The factors that influence aluminum alloy
include aging temperature, the time from quenching to artificial aging, the chemical composition and the solution treatment of the alloy.
Effect of aging temperature
At different temperatures, the critical nuclei of the precipitated phase are different in size, number, composition and agglomeration. When the temperature is too low, the G·P region is not easy to form because it is difficult to spread, the strength and hardness are low after aging; when the temperature is too high, the diffusion is easy and the critical nuclei of the precipitated phase in the supersaturated solid solution are big, and the strength and hardness are low after aging. Therefore, the various alloys have their most suitable aging temperatures.
1. Effect of the time from quenching to artificial aging
It was found that some aluminum alloys such as Al-Mg-Si alloys remained at room temperature and then subjected to artificial aging. The strength index of the alloy can not reach the maximum value, while the plasticity increased. Like ZL101 aluminum alloy casting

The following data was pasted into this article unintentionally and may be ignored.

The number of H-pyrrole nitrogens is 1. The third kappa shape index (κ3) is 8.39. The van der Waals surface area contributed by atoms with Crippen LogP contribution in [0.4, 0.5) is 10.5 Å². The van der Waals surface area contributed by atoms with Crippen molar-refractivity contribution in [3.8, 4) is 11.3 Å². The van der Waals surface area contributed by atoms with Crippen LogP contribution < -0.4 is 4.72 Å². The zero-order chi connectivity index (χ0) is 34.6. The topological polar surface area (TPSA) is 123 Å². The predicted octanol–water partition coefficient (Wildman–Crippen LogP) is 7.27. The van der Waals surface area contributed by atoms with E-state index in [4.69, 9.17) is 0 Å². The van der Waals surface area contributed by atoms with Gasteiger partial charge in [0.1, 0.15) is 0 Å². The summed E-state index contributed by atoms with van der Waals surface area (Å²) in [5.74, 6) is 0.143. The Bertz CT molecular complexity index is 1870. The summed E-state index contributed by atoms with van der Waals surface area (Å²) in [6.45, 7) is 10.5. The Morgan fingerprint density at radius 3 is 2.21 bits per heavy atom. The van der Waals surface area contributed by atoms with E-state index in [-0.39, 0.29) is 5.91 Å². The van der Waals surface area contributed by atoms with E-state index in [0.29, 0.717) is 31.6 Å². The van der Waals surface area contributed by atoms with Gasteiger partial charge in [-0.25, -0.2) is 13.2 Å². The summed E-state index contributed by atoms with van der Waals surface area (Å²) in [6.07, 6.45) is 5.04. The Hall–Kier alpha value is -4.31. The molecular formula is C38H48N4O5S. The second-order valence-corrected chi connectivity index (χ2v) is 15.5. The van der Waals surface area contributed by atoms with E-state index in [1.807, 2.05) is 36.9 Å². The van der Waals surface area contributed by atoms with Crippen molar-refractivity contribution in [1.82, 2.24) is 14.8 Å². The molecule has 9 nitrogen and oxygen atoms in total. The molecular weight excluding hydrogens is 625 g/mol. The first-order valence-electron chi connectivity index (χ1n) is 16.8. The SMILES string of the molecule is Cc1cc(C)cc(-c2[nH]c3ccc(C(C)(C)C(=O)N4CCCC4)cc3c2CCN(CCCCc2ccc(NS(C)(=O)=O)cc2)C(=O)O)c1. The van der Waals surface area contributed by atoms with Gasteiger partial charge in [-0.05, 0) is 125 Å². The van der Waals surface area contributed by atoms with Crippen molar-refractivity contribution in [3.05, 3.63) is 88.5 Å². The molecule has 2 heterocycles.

which was kept at room temperature after quenching for a day and then subjected to artificial aging, its maximum strength is 10~20Mpa lower than that of artificial aging right after quenching, but its plasticity is better.
2. The influence of the chemical composition of the alloy
Can alloy be strengthened by aging? Firstly it depends on if the alloy elements can be dissolved in the solid solution and the degree of solid solubility with temperature changes. For example, solid solubility of silicon and manganese in aluminum is relatively small, and with little change when the temperature changes. Though magnesium and zinc has a bigger solid solubility in aluminum, its structure that was form with aluminum is almost the same as the substrate, and the strengthen effect is minimal. Therefore, we don't adopt strengthen aging treatment for binary aluminum-silicon, aluminum-manganese, aluminum-magnesium, aluminum-zinc. And for some binary alloys, such as aluminum-copper alloys, and ternary alloys or multicomponent alloys like aluminum-magnesium-silicon, aluminum-copper-magnesium-silicon alloys, which have solubility and solid transformation during heat treatment and can be enhanced by heat treatment.
3. The effects of alloy solution treatment
In order to obtain good aging effect, higher quenching heating temperature and longer holding time are conducive to obtain the maximum saturation of the uniform solid solution under the conditions of not overheating, oversintering and grain growth. In addition, we should not precipitate the second phase in the quenching process, or the precipitated phase will play crystal nucleus role and causes partially uneven precipitation and reduce the aging effect.